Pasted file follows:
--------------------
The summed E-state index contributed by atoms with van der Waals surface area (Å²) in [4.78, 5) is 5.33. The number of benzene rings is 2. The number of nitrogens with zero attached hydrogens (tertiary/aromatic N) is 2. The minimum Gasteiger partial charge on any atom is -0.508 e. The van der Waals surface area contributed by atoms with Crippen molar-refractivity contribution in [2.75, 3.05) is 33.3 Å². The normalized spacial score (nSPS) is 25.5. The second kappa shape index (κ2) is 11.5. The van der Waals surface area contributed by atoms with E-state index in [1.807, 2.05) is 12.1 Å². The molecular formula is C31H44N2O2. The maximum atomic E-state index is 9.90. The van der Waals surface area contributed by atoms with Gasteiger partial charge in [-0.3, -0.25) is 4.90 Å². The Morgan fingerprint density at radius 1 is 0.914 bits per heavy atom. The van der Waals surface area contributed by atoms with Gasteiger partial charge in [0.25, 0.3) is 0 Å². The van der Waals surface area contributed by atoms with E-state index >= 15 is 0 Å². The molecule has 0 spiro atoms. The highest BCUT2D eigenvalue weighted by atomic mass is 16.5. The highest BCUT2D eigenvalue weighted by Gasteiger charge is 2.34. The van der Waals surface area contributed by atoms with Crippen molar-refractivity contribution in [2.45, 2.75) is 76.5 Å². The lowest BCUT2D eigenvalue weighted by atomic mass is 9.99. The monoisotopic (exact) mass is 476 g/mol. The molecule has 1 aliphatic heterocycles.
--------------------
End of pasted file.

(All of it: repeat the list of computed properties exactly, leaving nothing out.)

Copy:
The summed E-state index contributed by atoms with van der Waals surface area (Å²) in [4.78, 5) is 5.33. The number of benzene rings is 2. The number of nitrogens with zero attached hydrogens (tertiary/aromatic N) is 2. The minimum Gasteiger partial charge on any atom is -0.508 e. The van der Waals surface area contributed by atoms with Crippen molar-refractivity contribution in [2.75, 3.05) is 33.3 Å². The normalized spacial score (nSPS) is 25.5. The second kappa shape index (κ2) is 11.5. The van der Waals surface area contributed by atoms with E-state index in [1.807, 2.05) is 12.1 Å². The molecular formula is C31H44N2O2. The maximum atomic E-state index is 9.90. The van der Waals surface area contributed by atoms with Gasteiger partial charge in [-0.3, -0.25) is 4.90 Å². The Morgan fingerprint density at radius 1 is 0.914 bits per heavy atom. The van der Waals surface area contributed by atoms with Gasteiger partial charge in [0.25, 0.3) is 0 Å². The van der Waals surface area contributed by atoms with E-state index >= 15 is 0 Å². The molecule has 0 spiro atoms. The highest BCUT2D eigenvalue weighted by atomic mass is 16.5. The highest BCUT2D eigenvalue weighted by Gasteiger charge is 2.34. The van der Waals surface area contributed by atoms with Crippen molar-refractivity contribution in [2.45, 2.75) is 76.5 Å². The lowest BCUT2D eigenvalue weighted by atomic mass is 9.99. The monoisotopic (exact) mass is 476 g/mol. The molecule has 1 aliphatic heterocycles.